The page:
One significant departure from years past was this November Nine being extended to three days of play, rather than the usual two.  The extra playing day allowed for an added night of nationally televised poker on ESPN, which provided nearly-live broadcast coverage on a 30-minute delay.  Note:  The delay was mandated due to television viewers being able to peak at the players’ hole cards.  Hence, a live telecast would be nearly impossible with a live audience of spectators and the easy availability of social media.

The final hand was dealt out at about 8 pm, just two hours into the third and final day of play.  Just as he’d been up by a 3 to 1 margin when play started, McKeehen came into day three with about the same lead, over his final two obstacles on the way to victory – Neil Blumenfield, who finished third, and Josh Beckley, who finished as the runner up.

Although each of the finalists enjoyed the support of rousing cheering sections, Blumenfield was one of the definite fan favorites by virtue of being the oldest player to make a deep run since Noel Furlong won the title in 1999.  Blumenfield, age 61, came into the final day ranked second in chips, but didn’t catch a break during his hour-long session, which came to seal his fate.  The only amateur player remaining, Blumenfield shoved with pocket deuces on what turned out to be his final hand, which ran into McKeehen’s pocket queens.  The royal overpair held up, moving the chip leader one step closer towards victory.  Meanwhile, Blumenfield was consoled by his wife, family, and dozens of friends, many of them wearing fedoras, which had become the San Francisco-based software designer’s personal trademark.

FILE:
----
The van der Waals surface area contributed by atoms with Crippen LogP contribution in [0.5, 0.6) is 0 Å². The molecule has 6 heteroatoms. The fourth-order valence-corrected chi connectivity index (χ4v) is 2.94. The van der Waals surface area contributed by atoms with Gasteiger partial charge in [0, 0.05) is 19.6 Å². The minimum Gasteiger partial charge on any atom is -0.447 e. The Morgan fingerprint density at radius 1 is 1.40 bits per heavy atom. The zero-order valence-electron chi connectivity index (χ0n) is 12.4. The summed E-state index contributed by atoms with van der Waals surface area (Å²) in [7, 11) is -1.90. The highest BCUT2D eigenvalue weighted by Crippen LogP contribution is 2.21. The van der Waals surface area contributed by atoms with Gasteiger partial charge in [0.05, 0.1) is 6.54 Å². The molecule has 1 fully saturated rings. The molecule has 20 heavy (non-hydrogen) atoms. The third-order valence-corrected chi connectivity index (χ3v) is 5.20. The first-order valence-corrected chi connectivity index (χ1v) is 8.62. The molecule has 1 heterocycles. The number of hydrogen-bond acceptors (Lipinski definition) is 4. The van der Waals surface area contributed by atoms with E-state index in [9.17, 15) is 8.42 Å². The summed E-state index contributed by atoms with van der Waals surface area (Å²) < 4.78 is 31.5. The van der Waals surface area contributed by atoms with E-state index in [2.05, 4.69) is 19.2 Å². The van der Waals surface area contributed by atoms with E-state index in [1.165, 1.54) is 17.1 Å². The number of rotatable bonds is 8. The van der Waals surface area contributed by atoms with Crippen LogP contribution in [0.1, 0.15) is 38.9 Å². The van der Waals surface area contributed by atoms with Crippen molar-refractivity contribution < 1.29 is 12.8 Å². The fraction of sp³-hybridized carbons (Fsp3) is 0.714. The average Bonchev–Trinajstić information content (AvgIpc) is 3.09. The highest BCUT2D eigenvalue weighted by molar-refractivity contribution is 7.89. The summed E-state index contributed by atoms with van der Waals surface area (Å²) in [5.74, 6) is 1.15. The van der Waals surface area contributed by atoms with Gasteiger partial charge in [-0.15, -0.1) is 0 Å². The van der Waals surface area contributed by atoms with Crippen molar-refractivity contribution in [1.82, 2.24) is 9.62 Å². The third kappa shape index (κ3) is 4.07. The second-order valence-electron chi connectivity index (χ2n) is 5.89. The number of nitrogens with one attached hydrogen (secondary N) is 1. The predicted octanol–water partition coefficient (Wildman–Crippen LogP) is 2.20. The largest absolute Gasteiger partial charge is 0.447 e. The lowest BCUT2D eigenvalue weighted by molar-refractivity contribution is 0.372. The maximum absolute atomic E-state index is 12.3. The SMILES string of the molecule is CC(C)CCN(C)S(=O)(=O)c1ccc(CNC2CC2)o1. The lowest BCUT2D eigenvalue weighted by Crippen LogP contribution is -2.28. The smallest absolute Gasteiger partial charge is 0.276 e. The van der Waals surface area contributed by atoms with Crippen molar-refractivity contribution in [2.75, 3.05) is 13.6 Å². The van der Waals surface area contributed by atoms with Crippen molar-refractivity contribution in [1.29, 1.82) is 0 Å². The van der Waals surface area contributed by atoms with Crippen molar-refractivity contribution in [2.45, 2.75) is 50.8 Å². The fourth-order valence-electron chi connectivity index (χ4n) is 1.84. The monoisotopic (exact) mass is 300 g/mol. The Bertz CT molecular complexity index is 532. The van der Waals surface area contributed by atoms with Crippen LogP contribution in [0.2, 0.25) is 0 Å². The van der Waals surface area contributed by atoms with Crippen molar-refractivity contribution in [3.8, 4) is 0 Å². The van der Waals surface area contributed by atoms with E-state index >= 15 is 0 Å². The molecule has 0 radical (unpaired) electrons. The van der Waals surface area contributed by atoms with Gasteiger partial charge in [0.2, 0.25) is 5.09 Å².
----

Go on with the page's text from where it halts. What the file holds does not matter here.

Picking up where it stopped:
“Sure, I’m disappointed now, but if you had told me before this all started that I’d be standing here right now and ask me would I take third place – I certainly would have,” Blumenfield said afterward in a short press conference.  “This was as good as it gets for a poker player, and for an amateur like me to come here and be able to compete and make it to this far is a great feeling of accomplishment.”

Blumenfield earned $3,398,298 in prize money.  His elimination meant a whopping $1 million pay jump for Josh Beckley, who would ultimately earn $4,470,896 for coming in second.  But at the time, money was the last thing on Beckley’s mind.
“I came into today with the intention to win.  That’s all I was focusing on,” Beckley said afterward.  “I didn’t think at all about the increase in payout.  I just knew that once Neil (Blumenfield) was out, I had just one opponent to beat.”

McKeenen, of course, had other ideas about the final outcome.  Once heads-up play began, he continuously applied pressure, forcing Beckley into tough decisions to the point where he was forced to play for his entire stack with marginal cards.  Finally, Beckley found pocket fours, re-raised with the small pair, and was all in against McKeehen’s A-10 of suited diamonds.  A ten on the flop was the exclamation point of a final table where the final outcome never seemed to be in question.  The pair of tens held up as the final two cards of the 2015 WSOP were dealt out, and the championship belonged to McKeehen.